The Fresh Herb Guide

Updated: Apr 16, 2021

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Fresh herbs or dried herbs? Should I use them, Which do I use, how do I use them!? If you're a regular reader of The Wooden Spoon Blog, you'll know I often talk about fresh herbs whenever possible. And so, it's time to dedicate a whole post to the subject!

Before we begin, I want to leave you with the words of the late chef Anthony Bourdain from his book, Kitchen Confidential, "that dried sawdust they sell in the cute little cans at the supermarket? You can throw that, along with the spice rack, right in the garbage. It all tastes like a stable floor. Use fresh!" -Anthony Bourdain.

And so, with those encouraging words of wisdom, let's begin!

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Why Fresh Herbs?

Throughout my experience as a chef, I can't begin to tell you how much of a difference fresh herbs will make to a dish. Don't just take my word for it though, try making my chicken wild rice soup recipe here, but instead use dried herbs. The difference will be profound, and I don't mean it in a good way. These dried herbs lack oils that disappear during dehydration, which contain fantastic flavor, ditch the dried herbs along with garlic and onion powder, and start using fresh!

Every time I make a dish with fresh herbs for people who are only used to dried herbs, their eyes light up with a great realization. It's at this moment when I am happy to have made others happy through my food. It's here where I've taught someone new about fresh herbs, and they are now one step closer to becoming an experienced chef.

How to Use Fresh Herbs

Fresh herbs are straightforward to use; I've come across numerous people scared of fresh herbs for simply not knowing how to use them.

There are two general areas that it will cover: stocks, soups, frying, and use in garnish and items cooked in the oven.

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Stocks, Soups, and Frying

Before we begin here, it's essential to know the term Bouquet Garni. Loosely and generally put, it is a collection of herbs often tied together and used to flavor a dish; we can also call these herbs aromatics.

In a soup or stock, it's as simple as tying the collection of herbs together, placing them in the dish halfway through the cooking process, and letting the flavors infuse into the dish. With dried herbs, you would add these at the beginning of the process so what little flavor actually in them can come out. If that's not a red flag, I don't know what it is. Herbs shouldn't need the extreme amount of extra time for flavors to come out.

Now using herbs in a frying pan is a little bit different. Again, you'd tie together the herbs, place them in a pan with a bit of butter or olive oil, depending on what your cooking, and add the meat. Throughout its cooking process, the herbs will infuse with any juices and sauce in the pan. At this point, you must begin spooning this liquid over the meat. This process helps to cook the meat and adds flavor as the aromatic's flavorings run through what your cooking.

As you can see, it's as simple as that—no measuring spoons required, not even a cutting board. Granted, the type of herbs in your Bouquet Garni will depend on the dish. Any recipe upon this website will have the recommended herbs to use. I love these fresh herbs because you can customize your Bouquet on your preference and dish. It's the perfect time to use The Flavor Bible, which you can read about here.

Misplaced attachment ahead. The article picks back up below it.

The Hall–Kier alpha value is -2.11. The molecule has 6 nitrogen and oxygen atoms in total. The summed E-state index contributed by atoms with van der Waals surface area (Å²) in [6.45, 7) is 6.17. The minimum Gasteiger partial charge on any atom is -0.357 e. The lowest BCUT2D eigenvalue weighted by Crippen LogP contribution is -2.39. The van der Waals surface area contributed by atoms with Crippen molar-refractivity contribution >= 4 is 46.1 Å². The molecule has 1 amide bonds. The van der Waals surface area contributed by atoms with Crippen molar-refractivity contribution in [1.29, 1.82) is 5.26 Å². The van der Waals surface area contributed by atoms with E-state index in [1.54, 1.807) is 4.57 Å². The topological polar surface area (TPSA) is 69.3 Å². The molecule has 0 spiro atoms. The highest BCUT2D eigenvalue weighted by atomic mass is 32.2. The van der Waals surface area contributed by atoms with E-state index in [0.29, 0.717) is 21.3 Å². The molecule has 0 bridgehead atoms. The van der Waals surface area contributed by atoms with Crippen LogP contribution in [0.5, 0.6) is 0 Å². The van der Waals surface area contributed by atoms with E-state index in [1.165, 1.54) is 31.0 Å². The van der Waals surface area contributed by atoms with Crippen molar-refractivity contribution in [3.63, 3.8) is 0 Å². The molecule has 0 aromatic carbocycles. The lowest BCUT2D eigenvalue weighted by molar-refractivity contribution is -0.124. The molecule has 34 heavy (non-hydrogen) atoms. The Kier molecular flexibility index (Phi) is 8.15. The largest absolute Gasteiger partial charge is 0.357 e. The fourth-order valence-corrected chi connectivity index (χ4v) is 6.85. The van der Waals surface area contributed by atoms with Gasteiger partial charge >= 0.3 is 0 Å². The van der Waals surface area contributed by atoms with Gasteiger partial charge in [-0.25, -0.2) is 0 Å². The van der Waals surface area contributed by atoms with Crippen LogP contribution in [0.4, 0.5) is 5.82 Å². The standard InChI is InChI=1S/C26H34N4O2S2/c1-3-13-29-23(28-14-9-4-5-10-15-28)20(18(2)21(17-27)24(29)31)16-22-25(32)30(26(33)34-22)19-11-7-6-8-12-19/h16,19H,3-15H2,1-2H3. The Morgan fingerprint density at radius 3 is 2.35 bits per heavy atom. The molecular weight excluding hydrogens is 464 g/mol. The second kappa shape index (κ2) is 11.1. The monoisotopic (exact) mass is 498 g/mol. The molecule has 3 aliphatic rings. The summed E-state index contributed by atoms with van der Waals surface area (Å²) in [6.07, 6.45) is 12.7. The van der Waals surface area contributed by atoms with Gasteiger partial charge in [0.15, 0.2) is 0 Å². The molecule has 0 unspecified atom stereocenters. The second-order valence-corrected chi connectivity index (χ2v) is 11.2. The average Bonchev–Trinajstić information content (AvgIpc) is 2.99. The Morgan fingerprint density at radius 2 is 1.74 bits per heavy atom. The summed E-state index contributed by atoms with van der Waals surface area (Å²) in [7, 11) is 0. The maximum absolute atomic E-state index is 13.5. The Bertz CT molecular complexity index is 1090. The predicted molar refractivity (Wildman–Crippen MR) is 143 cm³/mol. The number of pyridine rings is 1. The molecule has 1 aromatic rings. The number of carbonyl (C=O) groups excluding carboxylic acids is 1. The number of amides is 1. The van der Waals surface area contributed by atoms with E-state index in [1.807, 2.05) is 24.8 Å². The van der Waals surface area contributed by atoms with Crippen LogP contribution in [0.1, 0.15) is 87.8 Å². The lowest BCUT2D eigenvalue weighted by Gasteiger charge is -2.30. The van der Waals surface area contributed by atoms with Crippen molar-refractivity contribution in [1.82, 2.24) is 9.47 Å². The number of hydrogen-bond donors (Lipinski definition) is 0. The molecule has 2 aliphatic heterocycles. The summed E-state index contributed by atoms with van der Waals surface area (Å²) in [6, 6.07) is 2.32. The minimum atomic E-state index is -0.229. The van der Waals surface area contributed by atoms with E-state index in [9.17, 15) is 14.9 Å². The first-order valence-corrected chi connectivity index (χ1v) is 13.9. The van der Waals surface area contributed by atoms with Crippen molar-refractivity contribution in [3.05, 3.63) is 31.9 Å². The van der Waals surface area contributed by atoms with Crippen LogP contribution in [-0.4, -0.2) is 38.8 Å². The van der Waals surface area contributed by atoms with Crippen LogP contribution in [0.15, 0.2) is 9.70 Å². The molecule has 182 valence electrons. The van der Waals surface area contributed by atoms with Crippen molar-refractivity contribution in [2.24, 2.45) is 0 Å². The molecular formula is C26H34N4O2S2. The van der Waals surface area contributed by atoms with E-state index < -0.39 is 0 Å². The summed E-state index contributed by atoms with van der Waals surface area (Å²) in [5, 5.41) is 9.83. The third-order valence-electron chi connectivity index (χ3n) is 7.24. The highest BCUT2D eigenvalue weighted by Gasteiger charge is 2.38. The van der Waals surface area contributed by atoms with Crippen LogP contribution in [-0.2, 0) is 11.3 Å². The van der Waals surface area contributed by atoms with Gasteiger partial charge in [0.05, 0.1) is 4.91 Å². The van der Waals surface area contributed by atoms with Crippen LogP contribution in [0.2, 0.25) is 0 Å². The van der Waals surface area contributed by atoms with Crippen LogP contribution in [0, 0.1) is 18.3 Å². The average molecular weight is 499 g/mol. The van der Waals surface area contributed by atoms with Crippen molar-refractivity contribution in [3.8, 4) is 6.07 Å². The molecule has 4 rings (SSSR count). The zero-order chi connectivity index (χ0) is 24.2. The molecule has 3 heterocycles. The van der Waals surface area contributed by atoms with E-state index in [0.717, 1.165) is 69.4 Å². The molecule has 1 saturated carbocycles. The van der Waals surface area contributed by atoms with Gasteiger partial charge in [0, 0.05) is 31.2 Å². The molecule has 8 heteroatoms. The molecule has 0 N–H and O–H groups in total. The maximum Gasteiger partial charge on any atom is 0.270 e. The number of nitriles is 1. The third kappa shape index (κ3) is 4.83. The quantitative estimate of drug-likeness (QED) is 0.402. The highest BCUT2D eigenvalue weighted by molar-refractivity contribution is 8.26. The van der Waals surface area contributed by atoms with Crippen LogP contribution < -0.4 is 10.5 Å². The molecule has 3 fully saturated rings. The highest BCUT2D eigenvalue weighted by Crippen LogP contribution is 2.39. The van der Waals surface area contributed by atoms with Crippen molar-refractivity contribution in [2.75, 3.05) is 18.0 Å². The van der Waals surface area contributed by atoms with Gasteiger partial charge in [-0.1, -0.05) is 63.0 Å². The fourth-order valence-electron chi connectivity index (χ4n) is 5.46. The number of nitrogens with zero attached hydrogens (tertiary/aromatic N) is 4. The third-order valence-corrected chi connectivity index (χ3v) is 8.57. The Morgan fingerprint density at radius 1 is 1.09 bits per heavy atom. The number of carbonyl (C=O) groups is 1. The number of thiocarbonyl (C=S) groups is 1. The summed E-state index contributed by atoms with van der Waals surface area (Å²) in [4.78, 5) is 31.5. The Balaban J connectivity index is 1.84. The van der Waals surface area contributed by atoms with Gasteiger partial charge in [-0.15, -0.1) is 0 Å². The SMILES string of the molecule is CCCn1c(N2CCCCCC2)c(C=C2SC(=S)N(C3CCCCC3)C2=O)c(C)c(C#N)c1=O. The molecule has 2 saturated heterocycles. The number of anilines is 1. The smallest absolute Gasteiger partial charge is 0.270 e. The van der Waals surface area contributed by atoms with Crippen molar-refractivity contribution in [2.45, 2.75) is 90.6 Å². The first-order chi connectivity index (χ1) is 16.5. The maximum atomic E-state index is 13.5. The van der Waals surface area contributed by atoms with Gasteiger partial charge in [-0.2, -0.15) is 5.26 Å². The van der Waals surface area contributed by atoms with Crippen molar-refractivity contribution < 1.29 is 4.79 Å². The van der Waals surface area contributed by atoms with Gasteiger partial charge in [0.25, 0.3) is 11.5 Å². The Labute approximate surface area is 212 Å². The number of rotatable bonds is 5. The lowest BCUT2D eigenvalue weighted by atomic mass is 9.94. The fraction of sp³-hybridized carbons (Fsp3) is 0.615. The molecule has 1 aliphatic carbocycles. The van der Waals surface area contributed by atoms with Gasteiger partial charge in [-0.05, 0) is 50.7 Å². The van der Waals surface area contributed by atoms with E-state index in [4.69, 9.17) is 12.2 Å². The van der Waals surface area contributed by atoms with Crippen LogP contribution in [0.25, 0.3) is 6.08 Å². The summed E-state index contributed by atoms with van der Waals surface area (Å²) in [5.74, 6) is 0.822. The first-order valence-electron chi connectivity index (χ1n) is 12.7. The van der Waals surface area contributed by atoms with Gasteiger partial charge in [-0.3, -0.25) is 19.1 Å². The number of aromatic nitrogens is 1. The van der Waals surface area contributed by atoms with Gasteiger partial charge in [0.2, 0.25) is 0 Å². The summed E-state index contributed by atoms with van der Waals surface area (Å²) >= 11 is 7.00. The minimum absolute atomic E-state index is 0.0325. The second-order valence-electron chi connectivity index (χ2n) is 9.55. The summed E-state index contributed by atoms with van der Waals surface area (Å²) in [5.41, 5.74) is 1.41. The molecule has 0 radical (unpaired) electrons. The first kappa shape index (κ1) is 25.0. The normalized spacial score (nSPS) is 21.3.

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Oven cooking

This one is a little different than the Bouquet Garni used in soups and stocks. Here you won't necessarily have a liquid that the herbs can infuse to. You'll need to chop off the herbs and sprinkle them on top along with olive oil or butter, depending on what your cooking. While this adds some flavor to the actual thing you're cooking, most of the flavor from the herbs will need to come from a sauce. This holds whether you're using fresh or dried herbs; fresh will have a more robust, more earthy flavor.

While oven cooking is a great way to cook, Sous Vide is an effortless way to infuse every flavoring an herb has to offer. You can read more about what Sous Vide is here.

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How to Overcome the Price

There is no way around the pricing. Fresh herbs are undoubtedly expensive, depending on where you shop. While restaurants can buy boxes and boxes of fresh herbs for dirt cheap, a home cook doesn't always have access to this opportunity. The best piece of advice I have for buying fresh herbs is to look at different stores. Herbs do cost different prices depending on the time of year and where you shop. Growing fresh herbs in your garden or a small pot by your window is also an excellent alternative to fresh herbs, and you can watch them grow!

And although it pains me to suggest it, I'm going to. Although fresh herbs straight from a garden are preferable, you can also freeze herbs to help them last longer. I would only freeze them for a month or two maximum. The herbs' texture will change, and so will the flavor slightly, but it is far preferable to dried sawdust herbs. With that said, once you begin using fresh herbs, you'll want to use them in everything you cook and will not need to preserve them.

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And with all of that knowledge and wisdom, I hope you're now running into your pantry and throwing out your dried spices. The amount of flavor you'll get from fresh herbs will blow both your mind and those around you if used properly. If this post hasn't convinced you to switch over, cook a dish with fresh herbs and taste the difference yourself.


Chef Olson

“The Flying Chef”


"Kitchen Confidential" by Anthony Bourdain

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